Maybe my history of work in the ambulance service, the calls I took, the accidents I sent crews to, the scenes I’ve witnessed when I’ve been out on ambulances (both for work experience as a teenager and as educational while I worked for the service) that have made me particularly aware of the dangers on the roads. Maybe combined with my carseat knowledge, and the knowledge that people on the whole will do as they please even if they’ve been advised against it, this makes the area of carseat and safe travel a particularly sensitive spot for me, but I think it’s beneficial. After all would you rather get your advice from someone who knows all the ins and outs, all the pros and cons, or from someone who reads information from a card and hasn’t got a clue? I’ve also used a variety of carseats myself, provided physical fittings of carseats for people and seen clear examples of unsuitable carseats in vehicles. Of course sometimes people are disappointed – if they particularly wanted a certain make and then find out it isn’t suitable – but they must appreciate that if the carseat isn’t suitable then the label they want isn’t going to protect their child as they want.
The majority of people seem to think that ‘it won’t happen to me’. They read about tragic accidents, of children not being correctly secured in the vehicle at the point of impact, and they think how terrible it is but it never crosses their mind that it could easily happen to any of us. Accidents are called that because they happen due to a split second decision, sometimes through no fault of anyone involved, it could be that the car does something unexpected due to mechanical failure, it could be that the road is slippery due to weather conditions or a spillage of some sort on the road, but that accident can happen just as easily to you or me as it happened to the people in the news article.
In addition to the correct fitting of a carseat suitable for your child, yourself and your car, you should always ensure you use it properly for maximum safety. It’s one thing to have a good carseat fitted securely but once again it becomes pointless if the child isn’t correctly harnessed in before you set off. As a guideline, once the harness is tightened, you shouldn’t be able to get more than two fingers between the child’s chest and the harness straps. In addition, the shoulder harness height should be no more than an inch above or below the height of the shoulders. Ideally, the harness height should allow the harness to sit exactly on the shoulders, though depending on the style of harness adjustment this may not be possible. It’s another reason I love my Opal, because the shoulder harness height is adjusted as you adjust the headrest for the child, and there are so many different heights you can adjust it to I’ve never had a problem getting a perfect fit with The Boy in this carseat. Added to that the Opal can be adjusted width-ways as well, and due to his slender build I still have it on minimum width for the boy, so he is snugly in place – in the event of a side impact he won’t rattle around in there as there isn’t enough space to. It doesn’t take long – he’s in the carseat, harnessed and we’re ready to go within a couple of minutes, and I’m happier knowing he’s safely harnessed in. Another thing I do is remove the carseat once every couple of months to check the seatbelt for signs of wear, and re-fit the carseat to ensure it is as tightly fitted as possible, hence as safe as it can be. Follow the directions of the manufacturer – most Group 0+ carseats require the handle bar to be in the upright and locked position during travel as it acts as a roll bar in event of vehicle roll-over and also absorbs side impact, meaning that the jolt doesn’t travel through baby, it goes up and around the carseat handle. You shouldn’t use a rear facing carseat in the front passenger seat and most companies will advise this is even if you are able to disable the airbag – the airbag is designed to inflate on impact, and there is no guarantee that it won’t, even if it’s turned off.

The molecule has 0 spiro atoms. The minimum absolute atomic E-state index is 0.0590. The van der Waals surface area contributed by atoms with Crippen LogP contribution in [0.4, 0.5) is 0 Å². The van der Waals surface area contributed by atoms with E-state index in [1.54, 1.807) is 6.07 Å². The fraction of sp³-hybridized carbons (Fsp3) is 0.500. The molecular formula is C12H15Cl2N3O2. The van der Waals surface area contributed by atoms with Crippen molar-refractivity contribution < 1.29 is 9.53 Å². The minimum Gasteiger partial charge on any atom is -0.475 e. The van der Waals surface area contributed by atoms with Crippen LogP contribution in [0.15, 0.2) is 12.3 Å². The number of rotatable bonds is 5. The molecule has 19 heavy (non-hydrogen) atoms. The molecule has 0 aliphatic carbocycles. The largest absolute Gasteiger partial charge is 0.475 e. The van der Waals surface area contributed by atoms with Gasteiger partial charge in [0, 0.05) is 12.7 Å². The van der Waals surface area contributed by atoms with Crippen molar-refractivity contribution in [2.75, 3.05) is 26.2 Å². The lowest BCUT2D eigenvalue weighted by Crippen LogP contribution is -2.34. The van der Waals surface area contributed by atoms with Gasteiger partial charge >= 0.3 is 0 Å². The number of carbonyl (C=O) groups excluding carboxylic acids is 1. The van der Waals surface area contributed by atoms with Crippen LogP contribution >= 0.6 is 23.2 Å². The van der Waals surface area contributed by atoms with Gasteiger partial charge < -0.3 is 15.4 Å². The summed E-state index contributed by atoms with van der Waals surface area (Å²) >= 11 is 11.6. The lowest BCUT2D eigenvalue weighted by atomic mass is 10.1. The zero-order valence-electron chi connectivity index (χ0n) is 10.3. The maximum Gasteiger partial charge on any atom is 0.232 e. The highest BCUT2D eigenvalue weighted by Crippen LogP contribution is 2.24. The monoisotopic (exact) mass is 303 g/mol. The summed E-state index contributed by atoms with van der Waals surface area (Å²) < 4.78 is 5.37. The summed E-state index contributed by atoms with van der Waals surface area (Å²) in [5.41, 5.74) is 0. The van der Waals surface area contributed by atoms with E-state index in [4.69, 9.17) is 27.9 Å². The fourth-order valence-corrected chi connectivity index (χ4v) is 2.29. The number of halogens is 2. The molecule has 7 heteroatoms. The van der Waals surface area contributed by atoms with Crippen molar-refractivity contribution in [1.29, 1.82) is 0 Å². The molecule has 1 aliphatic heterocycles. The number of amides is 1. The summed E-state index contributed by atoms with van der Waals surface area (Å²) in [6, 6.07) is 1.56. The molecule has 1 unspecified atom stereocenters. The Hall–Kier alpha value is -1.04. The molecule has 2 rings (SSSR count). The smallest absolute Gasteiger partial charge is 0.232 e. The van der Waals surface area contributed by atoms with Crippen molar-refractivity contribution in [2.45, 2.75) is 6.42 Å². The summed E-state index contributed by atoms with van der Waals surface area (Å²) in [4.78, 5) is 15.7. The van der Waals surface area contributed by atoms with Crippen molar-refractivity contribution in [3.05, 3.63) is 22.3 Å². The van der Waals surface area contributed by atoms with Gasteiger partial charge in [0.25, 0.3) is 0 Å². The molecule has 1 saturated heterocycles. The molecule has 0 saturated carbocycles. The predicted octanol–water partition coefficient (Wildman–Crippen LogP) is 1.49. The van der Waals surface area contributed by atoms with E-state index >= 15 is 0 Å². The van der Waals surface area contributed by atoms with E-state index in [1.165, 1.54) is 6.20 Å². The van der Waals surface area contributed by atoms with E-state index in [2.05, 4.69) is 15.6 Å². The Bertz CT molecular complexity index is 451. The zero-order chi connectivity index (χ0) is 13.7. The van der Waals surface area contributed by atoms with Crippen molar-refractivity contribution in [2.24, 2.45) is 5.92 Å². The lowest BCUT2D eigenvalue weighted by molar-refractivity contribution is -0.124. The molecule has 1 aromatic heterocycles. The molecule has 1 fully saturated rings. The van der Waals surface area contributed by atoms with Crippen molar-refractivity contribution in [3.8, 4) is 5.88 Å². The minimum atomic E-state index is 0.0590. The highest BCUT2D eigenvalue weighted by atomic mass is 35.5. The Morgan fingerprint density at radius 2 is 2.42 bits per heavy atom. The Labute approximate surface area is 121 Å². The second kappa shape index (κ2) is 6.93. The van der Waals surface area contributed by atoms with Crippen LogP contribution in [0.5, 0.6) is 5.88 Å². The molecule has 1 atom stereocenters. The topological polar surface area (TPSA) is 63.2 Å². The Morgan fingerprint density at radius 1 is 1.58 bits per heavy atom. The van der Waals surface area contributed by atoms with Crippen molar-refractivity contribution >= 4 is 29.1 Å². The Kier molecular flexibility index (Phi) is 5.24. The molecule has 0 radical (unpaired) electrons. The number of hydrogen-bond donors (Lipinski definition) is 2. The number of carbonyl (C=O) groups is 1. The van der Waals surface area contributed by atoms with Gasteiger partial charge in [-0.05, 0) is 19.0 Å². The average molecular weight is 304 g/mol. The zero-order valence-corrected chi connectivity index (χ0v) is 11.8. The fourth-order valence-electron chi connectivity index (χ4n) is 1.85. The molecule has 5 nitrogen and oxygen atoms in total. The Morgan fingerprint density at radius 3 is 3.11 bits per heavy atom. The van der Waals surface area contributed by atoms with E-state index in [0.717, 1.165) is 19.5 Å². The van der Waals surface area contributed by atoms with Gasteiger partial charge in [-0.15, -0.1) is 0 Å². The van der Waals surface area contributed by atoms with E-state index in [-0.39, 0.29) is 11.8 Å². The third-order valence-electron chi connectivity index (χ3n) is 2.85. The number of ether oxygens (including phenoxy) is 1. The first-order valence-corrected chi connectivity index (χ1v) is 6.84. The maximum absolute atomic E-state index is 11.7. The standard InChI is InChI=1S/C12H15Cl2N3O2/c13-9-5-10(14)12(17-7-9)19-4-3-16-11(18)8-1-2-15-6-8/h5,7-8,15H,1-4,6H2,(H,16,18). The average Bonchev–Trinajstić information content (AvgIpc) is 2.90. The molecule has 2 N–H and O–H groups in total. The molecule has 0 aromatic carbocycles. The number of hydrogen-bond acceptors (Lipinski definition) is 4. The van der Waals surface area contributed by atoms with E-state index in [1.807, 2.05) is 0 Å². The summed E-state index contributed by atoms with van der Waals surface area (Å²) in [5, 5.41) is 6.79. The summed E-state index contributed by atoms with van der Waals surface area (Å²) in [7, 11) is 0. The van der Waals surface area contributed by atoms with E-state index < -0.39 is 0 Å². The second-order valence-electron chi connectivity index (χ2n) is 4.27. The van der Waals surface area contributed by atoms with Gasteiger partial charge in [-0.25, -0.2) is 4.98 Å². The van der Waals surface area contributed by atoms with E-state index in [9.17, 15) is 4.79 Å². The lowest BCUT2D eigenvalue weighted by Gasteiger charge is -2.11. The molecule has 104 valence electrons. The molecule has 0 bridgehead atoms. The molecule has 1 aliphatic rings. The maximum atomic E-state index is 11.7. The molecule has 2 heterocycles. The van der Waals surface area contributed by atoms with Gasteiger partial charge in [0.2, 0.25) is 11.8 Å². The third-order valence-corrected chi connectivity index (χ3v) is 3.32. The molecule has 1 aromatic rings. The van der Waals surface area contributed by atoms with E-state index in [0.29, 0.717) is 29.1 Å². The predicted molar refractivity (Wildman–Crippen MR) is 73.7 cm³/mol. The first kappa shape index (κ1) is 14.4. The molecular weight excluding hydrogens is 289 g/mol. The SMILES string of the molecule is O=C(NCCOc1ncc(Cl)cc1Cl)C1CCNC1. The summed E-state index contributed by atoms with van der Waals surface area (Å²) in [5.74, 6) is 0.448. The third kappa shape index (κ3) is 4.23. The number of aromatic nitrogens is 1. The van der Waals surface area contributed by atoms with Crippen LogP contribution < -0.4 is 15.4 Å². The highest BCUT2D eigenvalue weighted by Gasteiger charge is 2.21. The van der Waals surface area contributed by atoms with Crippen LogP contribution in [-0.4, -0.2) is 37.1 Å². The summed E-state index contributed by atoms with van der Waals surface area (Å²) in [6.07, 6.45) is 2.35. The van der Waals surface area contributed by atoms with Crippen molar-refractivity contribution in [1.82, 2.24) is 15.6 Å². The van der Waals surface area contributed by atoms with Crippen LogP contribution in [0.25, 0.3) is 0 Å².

So while I may be a Jack of All Trades and a Master of None, when you ask me about carseats, road safety and transporting children in vehicles, please take note of what I’m saying because I do know my stuff on this subject. There may not be a certificate to tell you where I learned all this information, there may not be an exam I can take so I have letters after my name and look all important, and you may look at me and think I’m ‘just’ a mum, but rest assured that isn’t all and you should remember never to judge a book by it’s cover.